The reaction is run at an elevated temperature which can range from 60° C. to about 265° C. Most reactions, however, are ran in the 220° C. to about 250° C. range. The reaction may be run at atmospheric pressure or optionally at a reduced pressure. The degree of condensation of the resultant high molecular weight polyamine prepared by the process is limited only to the extent to prevent the formation of solid products under reaction conditions. The control of the degree of condensation of the product of the present invention is normally accomplished by limiting the amount of the condensing agent, i.e., the hydroxyalkyl or hydroxy aryl reactant charged to the reaction. The resulting product frequently contains the neutralized catalyst and significant amounts by weight, from about 0.1% , often at least 1%, frequently 5% up to 20%, often up to 10%, water.

The preparation of various polyamine products is illustrated in the following examples. All percentages and all parts are by weight unless otherwise clearly indicated. Temperatures are in degrees Celsius. Filtrations are conducted using a diatomaceous earth filter aid.

EXAMPLE (b-1)-1

A reactor is charged with 1000 parts of an ethylene polyamine bottoms identified as HPA-X (Union Carbide) and 613 parts of 40% aqueous tris-hydroxymethylamino-methane (THAM). An N2 purge is started and is maintained throughout processing The materials are heated to 49° C. whereupon 15.9 parts 85% aqueous phosphoric acid are added and the temperature is increased to 177° C. Conditions are adjusted to enable condensation and reflux of the amine while allowing water to be removed from the system. The temperature is then increased to 227° C. and is held at 227-232° C. for 10 hours while refluxing the amines. The mixture is then stripped by heating at 232-238° C. for 6 hours, then is rapidly cooled to 93° C. whereupon 127 parts water are added followed by the addition of 22.1 parts 50% aqueous NaOH. The batch is mixed for 4 hours at 88-93° C. The unfiltered product contains 27% N, 0.35% P, and 11% H2O.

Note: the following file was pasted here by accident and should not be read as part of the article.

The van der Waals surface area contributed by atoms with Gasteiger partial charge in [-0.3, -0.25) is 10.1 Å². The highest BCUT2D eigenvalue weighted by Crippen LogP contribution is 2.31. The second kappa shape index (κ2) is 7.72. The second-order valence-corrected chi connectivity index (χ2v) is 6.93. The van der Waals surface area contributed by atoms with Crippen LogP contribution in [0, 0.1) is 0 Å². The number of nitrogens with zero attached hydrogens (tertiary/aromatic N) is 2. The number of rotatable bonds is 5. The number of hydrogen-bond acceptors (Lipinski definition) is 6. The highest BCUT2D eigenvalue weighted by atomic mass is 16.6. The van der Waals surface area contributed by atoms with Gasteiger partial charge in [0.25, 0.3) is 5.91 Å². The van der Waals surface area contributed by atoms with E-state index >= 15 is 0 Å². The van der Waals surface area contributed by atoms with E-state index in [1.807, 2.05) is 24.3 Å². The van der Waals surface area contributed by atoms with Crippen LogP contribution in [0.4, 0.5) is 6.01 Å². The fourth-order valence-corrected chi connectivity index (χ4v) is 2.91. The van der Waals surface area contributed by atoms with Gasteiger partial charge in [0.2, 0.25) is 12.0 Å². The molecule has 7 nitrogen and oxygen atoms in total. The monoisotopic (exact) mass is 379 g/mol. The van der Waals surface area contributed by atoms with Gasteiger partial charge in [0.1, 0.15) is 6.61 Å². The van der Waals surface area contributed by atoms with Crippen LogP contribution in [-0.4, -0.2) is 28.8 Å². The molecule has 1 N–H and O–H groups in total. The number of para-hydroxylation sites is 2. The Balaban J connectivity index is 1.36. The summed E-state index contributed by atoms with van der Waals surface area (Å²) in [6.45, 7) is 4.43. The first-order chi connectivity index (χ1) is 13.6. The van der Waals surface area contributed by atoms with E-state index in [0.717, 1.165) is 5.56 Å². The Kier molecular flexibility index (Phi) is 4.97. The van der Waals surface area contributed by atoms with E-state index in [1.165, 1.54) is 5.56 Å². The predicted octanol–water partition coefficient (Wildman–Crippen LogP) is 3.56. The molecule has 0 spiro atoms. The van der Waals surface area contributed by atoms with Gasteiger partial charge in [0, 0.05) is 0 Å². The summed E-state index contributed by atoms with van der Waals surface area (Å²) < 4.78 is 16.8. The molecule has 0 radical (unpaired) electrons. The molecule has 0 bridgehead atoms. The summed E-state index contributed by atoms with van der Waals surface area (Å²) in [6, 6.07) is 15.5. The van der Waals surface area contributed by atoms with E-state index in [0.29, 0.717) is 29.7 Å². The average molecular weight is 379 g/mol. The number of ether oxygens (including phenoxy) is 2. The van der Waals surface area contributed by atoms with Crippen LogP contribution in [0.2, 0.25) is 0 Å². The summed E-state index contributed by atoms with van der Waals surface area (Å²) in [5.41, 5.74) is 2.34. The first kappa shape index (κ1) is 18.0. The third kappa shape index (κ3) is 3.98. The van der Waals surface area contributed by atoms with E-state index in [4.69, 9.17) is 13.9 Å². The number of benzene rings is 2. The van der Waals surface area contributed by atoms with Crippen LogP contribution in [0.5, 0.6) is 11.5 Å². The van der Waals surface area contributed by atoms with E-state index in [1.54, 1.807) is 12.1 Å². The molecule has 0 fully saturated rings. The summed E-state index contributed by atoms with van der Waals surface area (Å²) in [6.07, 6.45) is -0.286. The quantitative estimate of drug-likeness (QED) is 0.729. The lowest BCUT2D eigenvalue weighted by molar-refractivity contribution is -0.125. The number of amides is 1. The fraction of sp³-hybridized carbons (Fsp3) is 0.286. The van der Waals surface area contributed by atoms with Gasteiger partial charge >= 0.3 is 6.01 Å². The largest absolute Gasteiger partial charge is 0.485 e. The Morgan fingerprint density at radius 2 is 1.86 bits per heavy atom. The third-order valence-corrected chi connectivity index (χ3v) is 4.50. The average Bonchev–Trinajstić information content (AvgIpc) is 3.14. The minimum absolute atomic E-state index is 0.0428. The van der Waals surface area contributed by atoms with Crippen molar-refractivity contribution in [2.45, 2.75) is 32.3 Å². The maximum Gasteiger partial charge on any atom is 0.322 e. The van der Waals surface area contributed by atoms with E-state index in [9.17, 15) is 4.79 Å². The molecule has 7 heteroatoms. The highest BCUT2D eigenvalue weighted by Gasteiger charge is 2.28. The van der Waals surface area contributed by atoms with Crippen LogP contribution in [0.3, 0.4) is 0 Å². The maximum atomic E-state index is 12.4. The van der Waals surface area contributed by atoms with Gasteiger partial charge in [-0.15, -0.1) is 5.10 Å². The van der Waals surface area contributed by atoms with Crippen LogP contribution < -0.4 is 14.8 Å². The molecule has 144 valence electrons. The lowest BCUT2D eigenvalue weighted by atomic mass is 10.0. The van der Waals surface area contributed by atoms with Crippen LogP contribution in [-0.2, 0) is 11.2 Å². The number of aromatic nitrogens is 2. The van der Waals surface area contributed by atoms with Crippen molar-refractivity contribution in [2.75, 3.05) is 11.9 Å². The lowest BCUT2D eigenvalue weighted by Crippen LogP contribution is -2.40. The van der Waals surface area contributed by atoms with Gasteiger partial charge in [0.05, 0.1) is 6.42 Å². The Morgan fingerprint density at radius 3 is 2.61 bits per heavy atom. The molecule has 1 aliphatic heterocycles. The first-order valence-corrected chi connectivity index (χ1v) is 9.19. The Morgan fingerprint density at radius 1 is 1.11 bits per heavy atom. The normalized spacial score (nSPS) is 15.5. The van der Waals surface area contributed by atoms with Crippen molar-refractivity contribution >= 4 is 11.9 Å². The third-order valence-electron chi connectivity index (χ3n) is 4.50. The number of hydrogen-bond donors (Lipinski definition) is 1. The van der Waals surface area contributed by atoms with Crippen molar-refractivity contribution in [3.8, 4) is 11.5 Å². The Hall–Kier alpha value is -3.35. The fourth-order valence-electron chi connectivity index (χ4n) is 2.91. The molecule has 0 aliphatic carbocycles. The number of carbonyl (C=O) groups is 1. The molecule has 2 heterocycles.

EXAMPLE (b-1)-2

4 A necked, 500-ml, round-bottom flask equipped with glass stirrer, thermowell, subsurface N2 inlet, Dean-Stark trap, and Friedrich condenser is charged with 201 parts of tetraethylenepentamine (TEPA), 151 parts of 40% aqueous THAM, and 3.5 parts of 85% H3PO4. The mixture is heated to 120° C. over 1.0 hour. With N2 sweeping, the mixture is heated to 130° C. over 1 hour and to 230° C. over 2 hours more. The temperature is maintained at 230°-240° C. for 4 hours and at 241°-250° C. for 3 hours. The materials are cooled to 150° C. and filtered.

EXAMPLE (b-1)-3

A 4 necked, 3-1, round-bottom flask equipped with glass stirrer, thermowell, subsurface N2 inlet, Dean-Stark trap, and Friedrich condenser is charged with 1299 parts HPA Taft Amines (amine bottoms), 727 parts 40% aqueous tris(hydroxymethyl)-aminomethane, heated to 60° C. whereupon 23 parts 85% H3PO4 are added. The mixture is heated to 120° C. over 0.6 hr. With N2 sweeping, the mixture is heated to 150° C. over 1.25 hr and to 235° C. over 1 hr. more. The materials are held at 230°-235° C. for 5 hours. The temperature is increased to 240° C. over 0.75 hour and is held at 240°-245° C. for 5 hour. The materials are cooled to 1500° C. and filtered. Yield: 84%.

EXAMPLE (b-1)-4